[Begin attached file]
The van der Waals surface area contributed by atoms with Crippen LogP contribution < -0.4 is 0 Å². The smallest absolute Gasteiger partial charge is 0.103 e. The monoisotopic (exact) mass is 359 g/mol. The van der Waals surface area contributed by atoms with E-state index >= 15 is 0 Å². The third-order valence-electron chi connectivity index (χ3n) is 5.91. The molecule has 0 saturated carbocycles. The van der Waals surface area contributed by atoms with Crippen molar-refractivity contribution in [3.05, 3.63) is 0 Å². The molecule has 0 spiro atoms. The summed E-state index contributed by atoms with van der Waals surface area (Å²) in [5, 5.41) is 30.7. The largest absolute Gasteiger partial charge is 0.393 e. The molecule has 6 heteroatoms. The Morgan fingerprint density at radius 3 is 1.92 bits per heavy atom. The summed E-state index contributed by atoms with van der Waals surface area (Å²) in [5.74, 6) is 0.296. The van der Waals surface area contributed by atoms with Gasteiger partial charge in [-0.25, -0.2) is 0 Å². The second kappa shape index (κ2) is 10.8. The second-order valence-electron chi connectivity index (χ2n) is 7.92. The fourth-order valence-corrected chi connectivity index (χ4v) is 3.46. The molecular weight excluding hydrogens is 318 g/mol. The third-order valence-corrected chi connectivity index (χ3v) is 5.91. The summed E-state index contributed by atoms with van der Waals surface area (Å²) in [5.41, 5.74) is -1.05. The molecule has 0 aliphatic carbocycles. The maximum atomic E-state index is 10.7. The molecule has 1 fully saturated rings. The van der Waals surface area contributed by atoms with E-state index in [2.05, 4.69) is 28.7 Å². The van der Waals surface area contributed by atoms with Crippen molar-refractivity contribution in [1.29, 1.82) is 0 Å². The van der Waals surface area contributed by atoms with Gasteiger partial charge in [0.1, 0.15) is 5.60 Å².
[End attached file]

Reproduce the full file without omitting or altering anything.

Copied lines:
The van der Waals surface area contributed by atoms with Crippen LogP contribution < -0.4 is 0 Å². The smallest absolute Gasteiger partial charge is 0.103 e. The monoisotopic (exact) mass is 359 g/mol. The van der Waals surface area contributed by atoms with E-state index >= 15 is 0 Å². The third-order valence-electron chi connectivity index (χ3n) is 5.91. The molecule has 0 saturated carbocycles. The van der Waals surface area contributed by atoms with Crippen molar-refractivity contribution in [3.05, 3.63) is 0 Å². The molecule has 0 spiro atoms. The summed E-state index contributed by atoms with van der Waals surface area (Å²) in [5, 5.41) is 30.7. The largest absolute Gasteiger partial charge is 0.393 e. The molecule has 6 heteroatoms. The Morgan fingerprint density at radius 3 is 1.92 bits per heavy atom. The summed E-state index contributed by atoms with van der Waals surface area (Å²) in [5.74, 6) is 0.296. The van der Waals surface area contributed by atoms with Gasteiger partial charge in [-0.25, -0.2) is 0 Å². The second kappa shape index (κ2) is 10.8. The second-order valence-electron chi connectivity index (χ2n) is 7.92. The fourth-order valence-corrected chi connectivity index (χ4v) is 3.46. The molecular weight excluding hydrogens is 318 g/mol. The third-order valence-corrected chi connectivity index (χ3v) is 5.91. The summed E-state index contributed by atoms with van der Waals surface area (Å²) in [5.41, 5.74) is -1.05. The molecule has 0 aliphatic carbocycles. The maximum atomic E-state index is 10.7. The molecule has 1 fully saturated rings. The van der Waals surface area contributed by atoms with E-state index in [2.05, 4.69) is 28.7 Å². The van der Waals surface area contributed by atoms with Crippen molar-refractivity contribution in [1.29, 1.82) is 0 Å². The van der Waals surface area contributed by atoms with Gasteiger partial charge in [0.1, 0.15) is 5.60 Å².